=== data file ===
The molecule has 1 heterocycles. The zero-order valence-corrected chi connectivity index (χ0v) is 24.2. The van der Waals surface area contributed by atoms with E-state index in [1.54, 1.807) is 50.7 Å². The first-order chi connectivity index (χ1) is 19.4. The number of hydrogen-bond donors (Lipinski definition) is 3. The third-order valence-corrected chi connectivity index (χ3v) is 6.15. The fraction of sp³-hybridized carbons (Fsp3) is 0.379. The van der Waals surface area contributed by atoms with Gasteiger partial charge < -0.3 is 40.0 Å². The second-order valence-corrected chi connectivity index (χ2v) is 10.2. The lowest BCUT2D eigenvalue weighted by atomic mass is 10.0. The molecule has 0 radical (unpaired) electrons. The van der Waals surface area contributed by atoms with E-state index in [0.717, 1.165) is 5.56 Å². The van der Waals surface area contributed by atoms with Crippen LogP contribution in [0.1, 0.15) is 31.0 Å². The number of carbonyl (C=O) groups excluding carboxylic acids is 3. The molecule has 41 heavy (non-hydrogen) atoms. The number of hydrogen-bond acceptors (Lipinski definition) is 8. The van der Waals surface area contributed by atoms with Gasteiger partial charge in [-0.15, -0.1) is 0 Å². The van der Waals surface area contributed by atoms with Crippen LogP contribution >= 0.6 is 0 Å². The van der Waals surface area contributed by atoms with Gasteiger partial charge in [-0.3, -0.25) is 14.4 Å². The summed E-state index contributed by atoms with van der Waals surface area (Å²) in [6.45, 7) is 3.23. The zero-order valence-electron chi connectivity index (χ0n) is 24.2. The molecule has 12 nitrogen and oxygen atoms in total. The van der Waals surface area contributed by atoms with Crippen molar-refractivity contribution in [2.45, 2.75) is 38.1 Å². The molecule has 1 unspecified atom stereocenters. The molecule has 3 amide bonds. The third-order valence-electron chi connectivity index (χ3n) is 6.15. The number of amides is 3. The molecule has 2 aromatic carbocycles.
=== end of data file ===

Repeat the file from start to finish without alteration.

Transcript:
The molecule has 1 heterocycles. The zero-order valence-corrected chi connectivity index (χ0v) is 24.2. The van der Waals surface area contributed by atoms with E-state index in [1.54, 1.807) is 50.7 Å². The first-order chi connectivity index (χ1) is 19.4. The number of hydrogen-bond donors (Lipinski definition) is 3. The third-order valence-corrected chi connectivity index (χ3v) is 6.15. The fraction of sp³-hybridized carbons (Fsp3) is 0.379. The van der Waals surface area contributed by atoms with Gasteiger partial charge < -0.3 is 40.0 Å². The second-order valence-corrected chi connectivity index (χ2v) is 10.2. The lowest BCUT2D eigenvalue weighted by atomic mass is 10.0. The molecule has 0 radical (unpaired) electrons. The van der Waals surface area contributed by atoms with E-state index in [0.717, 1.165) is 5.56 Å². The van der Waals surface area contributed by atoms with Crippen LogP contribution in [0.1, 0.15) is 31.0 Å². The number of carbonyl (C=O) groups excluding carboxylic acids is 3. The molecule has 41 heavy (non-hydrogen) atoms. The number of hydrogen-bond acceptors (Lipinski definition) is 8. The van der Waals surface area contributed by atoms with Gasteiger partial charge in [-0.15, -0.1) is 0 Å². The van der Waals surface area contributed by atoms with Crippen LogP contribution >= 0.6 is 0 Å². The van der Waals surface area contributed by atoms with Gasteiger partial charge in [-0.3, -0.25) is 14.4 Å². The summed E-state index contributed by atoms with van der Waals surface area (Å²) in [6.45, 7) is 3.23. The zero-order valence-electron chi connectivity index (χ0n) is 24.2. The molecule has 12 nitrogen and oxygen atoms in total. The van der Waals surface area contributed by atoms with Crippen molar-refractivity contribution in [2.45, 2.75) is 38.1 Å². The molecule has 1 unspecified atom stereocenters. The molecule has 3 amide bonds. The third-order valence-electron chi connectivity index (χ3n) is 6.15. The number of amides is 3. The molecule has 2 aromatic carbocycles.